Oct 31, 2009
Oct 28, 2009
Oct 27, 2009
"In Bad Money, Phillips describes the consequences of our misguided economic policies, our mounting debt, our collapsing housing market, our threatened oil, and the end of American domination of world markets. America’s current challenges (and failures) run striking parallels to the decline of previous leading world economic powers—especially the Dutch and British. Global overreach, worn-out politics, excessive debt, and exhausted energy regimes are all chilling signals that the United States is crumbling as the world superpower.
“Bad money” refers to a new phenomenon in wayward megafinance—the emergence of a U.S. economy that is globally dependent and dominated by hubris-driven financial services. Also “bad” are the risk miscalculations and strategic abuses of new multitrillion-dollar products such as asset-backed securities and the lure of buccaneering vehicles like hedge funds. Finally, the U.S. dollar has been turned into bad money as it has weakened and become vulnerable to the world’s other currencies. In all these ways, “bad” finance has failed the American people and pointed U.S. capitalism toward a global crisis."
I found the chapters on the peak oil arguments and securitization to be chilling. You will want to share many of his insights with your students. I have my students read Freakonomics for their summer reading because they all read it cover to cover and the discussion generated is electrifying. ( I believe that I will be adding Super Freakonomics as assigned reading.) However, Bad Money could be a fitting addition to any student reading list.
Oct 23, 2009
Oct 20, 2009
Oct 17, 2009
Oct 15, 2009
Just let me know what your favorite read is, and why, and I will post it on the blog.
So let me begin with my selection- "Naked Economics" by Charles Wheelan. What I like most about this book is Wheelan's ability to put economic concepts (mostly macro) and theories into plain English. I routinely assigned this book as summer reading for my AP students and they did not hate it. What better endorsement can you get than that? 17 and 18 year old students did not hate it!
Money quote of the book, ""Economics should not be accessible only to the experts. The ideas are too important and too interesting." Yes and yes to that Mr. Wheelon.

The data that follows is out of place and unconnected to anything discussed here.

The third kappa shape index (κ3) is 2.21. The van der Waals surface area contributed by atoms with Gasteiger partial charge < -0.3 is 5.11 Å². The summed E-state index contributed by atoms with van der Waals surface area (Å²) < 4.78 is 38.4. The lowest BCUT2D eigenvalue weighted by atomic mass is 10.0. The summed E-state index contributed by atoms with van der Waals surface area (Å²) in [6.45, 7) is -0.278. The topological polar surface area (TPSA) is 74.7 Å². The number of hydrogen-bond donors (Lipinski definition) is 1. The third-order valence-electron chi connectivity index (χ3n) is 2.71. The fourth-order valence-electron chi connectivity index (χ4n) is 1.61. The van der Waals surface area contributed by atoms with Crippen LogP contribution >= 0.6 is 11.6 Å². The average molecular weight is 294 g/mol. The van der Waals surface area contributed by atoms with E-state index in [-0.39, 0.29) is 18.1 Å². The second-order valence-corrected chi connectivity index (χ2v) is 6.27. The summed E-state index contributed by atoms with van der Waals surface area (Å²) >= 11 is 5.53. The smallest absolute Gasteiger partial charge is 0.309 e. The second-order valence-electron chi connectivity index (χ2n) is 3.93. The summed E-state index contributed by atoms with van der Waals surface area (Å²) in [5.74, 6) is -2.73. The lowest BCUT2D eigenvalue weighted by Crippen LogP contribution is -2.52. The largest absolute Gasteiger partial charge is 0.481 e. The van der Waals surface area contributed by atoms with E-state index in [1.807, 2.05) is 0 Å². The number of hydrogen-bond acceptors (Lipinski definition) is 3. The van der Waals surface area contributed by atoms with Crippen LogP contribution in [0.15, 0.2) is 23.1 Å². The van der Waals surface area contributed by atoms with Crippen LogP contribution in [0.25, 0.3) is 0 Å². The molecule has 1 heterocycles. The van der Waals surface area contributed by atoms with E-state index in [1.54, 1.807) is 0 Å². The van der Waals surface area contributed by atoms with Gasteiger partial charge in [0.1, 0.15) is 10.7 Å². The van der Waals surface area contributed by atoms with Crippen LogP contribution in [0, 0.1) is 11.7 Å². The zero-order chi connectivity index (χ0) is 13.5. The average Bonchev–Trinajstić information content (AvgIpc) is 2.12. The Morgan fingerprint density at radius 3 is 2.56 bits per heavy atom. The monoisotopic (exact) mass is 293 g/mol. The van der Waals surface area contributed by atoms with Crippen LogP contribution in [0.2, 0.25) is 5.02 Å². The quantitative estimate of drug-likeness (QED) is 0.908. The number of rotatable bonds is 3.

Oct 14, 2009
What are the chances that every single one of your students has eaten Buffalo wings? Pretty good right? Use this to your advantage. Give your students this article and have them pick out all of the economic concepts they can find. I bet they will come up with an extensive list that can be linked directly to the econ standards. SSEF1, SSEF2, SSEF3, SSEMI2, SSEMI3 quickly come to mind.
Oct 13, 2009
Oct 10, 2009
In the last three days I have learned a great deal about podcasting, youtubing, teachertubing, RSS feeding and even a little bit about something called Doodle. In addition, I was given a sneak peak at a really cool online simulation/video game that is built around personal finance. (I will be posting more about this in the coming months)
There are so many amazing technologies out there that are really changing the way teachers teach, and students learn, economics. Wayyyyy back in 1984, when I was a clueless high school senior, I would have never dreamed of having the ability to listen to an interactive teacher lesson on my own time or the ability to contribute to a student built class wiki.
My head is spinning.
Oct 9, 2009
Oct 8, 2009
A Duncan quote on the back of the DOE pamphlet handed out at the conference..."Education is not just an economic issue. It's a moral issue. It's the civil rights issue of our generation. We have an obligation to give every child in America an education that helps him or her succeed in a career and fulfill a role as an active, productive citizen."
My goal this week is to find out more about innovative ways to teach economics to students in grades K-12 so that I can share this information with teachers back in Georgia.
The first gem I have come across is this interesting looking game. What kid wouldn't want to play something called "Budgetball"? What kid wouldn't want to wear oven mitts while trying to throw a ball around?
Oct 7, 2009
So which lot was the fullest? The $40.00 lot of course. This is Atlanta I'm talking about. Only suckers walk nine blocks to do anything in the ATL. (Suckers and yours truly. I would not pay $40.00 to park on the front lawn of the White House if I was going there for dinner)
Once inside the dome I saw another nice little example of huge price discrepencies. The Mrs. and I were sitting in aisle seats in section 133. Price of a ticket in this section...$95.00. Directly across the aisle from me in section 134 were people who paid $250.00 for their seats. More or less the same view, same sound, same easy access to the pretzel stand all for an extra $155.00!
Oh, and the concert? Most incredible stage I have ever seen in my entire life. The rock and roll wasn't bad either.